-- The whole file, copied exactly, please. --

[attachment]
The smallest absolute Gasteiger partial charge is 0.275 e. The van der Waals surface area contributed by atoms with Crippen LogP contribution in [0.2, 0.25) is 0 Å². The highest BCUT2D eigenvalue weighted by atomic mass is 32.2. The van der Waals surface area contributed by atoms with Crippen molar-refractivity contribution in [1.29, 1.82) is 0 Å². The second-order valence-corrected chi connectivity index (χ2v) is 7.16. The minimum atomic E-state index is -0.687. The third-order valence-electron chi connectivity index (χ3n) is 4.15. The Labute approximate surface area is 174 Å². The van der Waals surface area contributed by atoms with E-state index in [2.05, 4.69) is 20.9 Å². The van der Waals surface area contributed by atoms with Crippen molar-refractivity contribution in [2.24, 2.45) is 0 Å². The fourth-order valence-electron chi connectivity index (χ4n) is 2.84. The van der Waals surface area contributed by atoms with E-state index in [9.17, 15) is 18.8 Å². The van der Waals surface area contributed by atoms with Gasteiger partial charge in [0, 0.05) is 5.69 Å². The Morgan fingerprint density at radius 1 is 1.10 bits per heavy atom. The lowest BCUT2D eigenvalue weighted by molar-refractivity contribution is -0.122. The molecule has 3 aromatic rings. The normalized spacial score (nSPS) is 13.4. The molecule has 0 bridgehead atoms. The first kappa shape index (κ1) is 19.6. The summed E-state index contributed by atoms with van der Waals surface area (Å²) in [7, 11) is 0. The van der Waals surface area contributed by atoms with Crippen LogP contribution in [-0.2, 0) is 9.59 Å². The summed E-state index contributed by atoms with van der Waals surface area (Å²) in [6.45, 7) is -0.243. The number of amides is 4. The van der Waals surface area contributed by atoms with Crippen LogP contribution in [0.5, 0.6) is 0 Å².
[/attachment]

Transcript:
The smallest absolute Gasteiger partial charge is 0.275 e. The van der Waals surface area contributed by atoms with Crippen LogP contribution in [0.2, 0.25) is 0 Å². The highest BCUT2D eigenvalue weighted by atomic mass is 32.2. The van der Waals surface area contributed by atoms with Crippen molar-refractivity contribution in [1.29, 1.82) is 0 Å². The second-order valence-corrected chi connectivity index (χ2v) is 7.16. The minimum atomic E-state index is -0.687. The third-order valence-electron chi connectivity index (χ3n) is 4.15. The Labute approximate surface area is 174 Å². The van der Waals surface area contributed by atoms with E-state index in [2.05, 4.69) is 20.9 Å². The van der Waals surface area contributed by atoms with Crippen molar-refractivity contribution in [2.24, 2.45) is 0 Å². The fourth-order valence-electron chi connectivity index (χ4n) is 2.84. The van der Waals surface area contributed by atoms with E-state index in [9.17, 15) is 18.8 Å². The van der Waals surface area contributed by atoms with Gasteiger partial charge in [0, 0.05) is 5.69 Å². The Morgan fingerprint density at radius 1 is 1.10 bits per heavy atom. The lowest BCUT2D eigenvalue weighted by molar-refractivity contribution is -0.122. The molecule has 3 aromatic rings. The normalized spacial score (nSPS) is 13.4. The molecule has 0 bridgehead atoms. The first kappa shape index (κ1) is 19.6. The summed E-state index contributed by atoms with van der Waals surface area (Å²) in [7, 11) is 0. The van der Waals surface area contributed by atoms with Crippen LogP contribution in [-0.2, 0) is 9.59 Å². The summed E-state index contributed by atoms with van der Waals surface area (Å²) in [6.45, 7) is -0.243. The number of amides is 4. The van der Waals surface area contributed by atoms with Crippen LogP contribution in [0.5, 0.6) is 0 Å².